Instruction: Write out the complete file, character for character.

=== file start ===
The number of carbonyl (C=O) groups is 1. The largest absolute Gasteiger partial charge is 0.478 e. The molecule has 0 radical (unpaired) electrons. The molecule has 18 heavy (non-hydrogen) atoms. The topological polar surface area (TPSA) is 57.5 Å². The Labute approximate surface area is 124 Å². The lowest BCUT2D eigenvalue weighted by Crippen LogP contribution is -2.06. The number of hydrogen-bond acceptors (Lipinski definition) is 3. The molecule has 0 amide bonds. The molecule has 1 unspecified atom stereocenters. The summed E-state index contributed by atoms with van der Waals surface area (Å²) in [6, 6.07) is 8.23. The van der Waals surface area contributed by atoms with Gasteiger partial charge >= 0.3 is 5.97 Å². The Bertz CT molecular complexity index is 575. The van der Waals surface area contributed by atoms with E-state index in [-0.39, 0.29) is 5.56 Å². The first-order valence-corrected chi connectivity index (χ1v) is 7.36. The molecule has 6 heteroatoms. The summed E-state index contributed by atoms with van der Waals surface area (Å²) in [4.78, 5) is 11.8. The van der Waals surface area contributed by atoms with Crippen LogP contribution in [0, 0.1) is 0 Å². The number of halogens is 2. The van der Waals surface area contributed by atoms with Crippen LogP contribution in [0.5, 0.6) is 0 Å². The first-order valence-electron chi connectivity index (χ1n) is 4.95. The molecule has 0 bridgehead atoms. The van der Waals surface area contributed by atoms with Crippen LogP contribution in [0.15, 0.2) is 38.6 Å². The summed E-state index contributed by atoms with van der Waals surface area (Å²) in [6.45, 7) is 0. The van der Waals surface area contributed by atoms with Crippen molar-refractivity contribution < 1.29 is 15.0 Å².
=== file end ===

The number of carbonyl (C=O) groups is 1. The largest absolute Gasteiger partial charge is 0.478 e. The molecule has 0 radical (unpaired) electrons. The molecule has 18 heavy (non-hydrogen) atoms. The topological polar surface area (TPSA) is 57.5 Å². The Labute approximate surface area is 124 Å². The lowest BCUT2D eigenvalue weighted by Crippen LogP contribution is -2.06. The number of hydrogen-bond acceptors (Lipinski definition) is 3. The molecule has 0 amide bonds. The molecule has 1 unspecified atom stereocenters. The summed E-state index contributed by atoms with van der Waals surface area (Å²) in [6, 6.07) is 8.23. The van der Waals surface area contributed by atoms with Gasteiger partial charge >= 0.3 is 5.97 Å². The Bertz CT molecular complexity index is 575. The van der Waals surface area contributed by atoms with E-state index in [-0.39, 0.29) is 5.56 Å². The first-order valence-corrected chi connectivity index (χ1v) is 7.36. The molecule has 6 heteroatoms. The summed E-state index contributed by atoms with van der Waals surface area (Å²) in [4.78, 5) is 11.8. The van der Waals surface area contributed by atoms with Crippen LogP contribution in [0, 0.1) is 0 Å². The number of halogens is 2. The van der Waals surface area contributed by atoms with Crippen LogP contribution in [0.5, 0.6) is 0 Å². The first-order valence-electron chi connectivity index (χ1n) is 4.95. The molecule has 0 bridgehead atoms. The van der Waals surface area contributed by atoms with Crippen LogP contribution in [0.15, 0.2) is 38.6 Å². The summed E-state index contributed by atoms with van der Waals surface area (Å²) in [6.45, 7) is 0. The van der Waals surface area contributed by atoms with Crippen molar-refractivity contribution < 1.29 is 15.0 Å².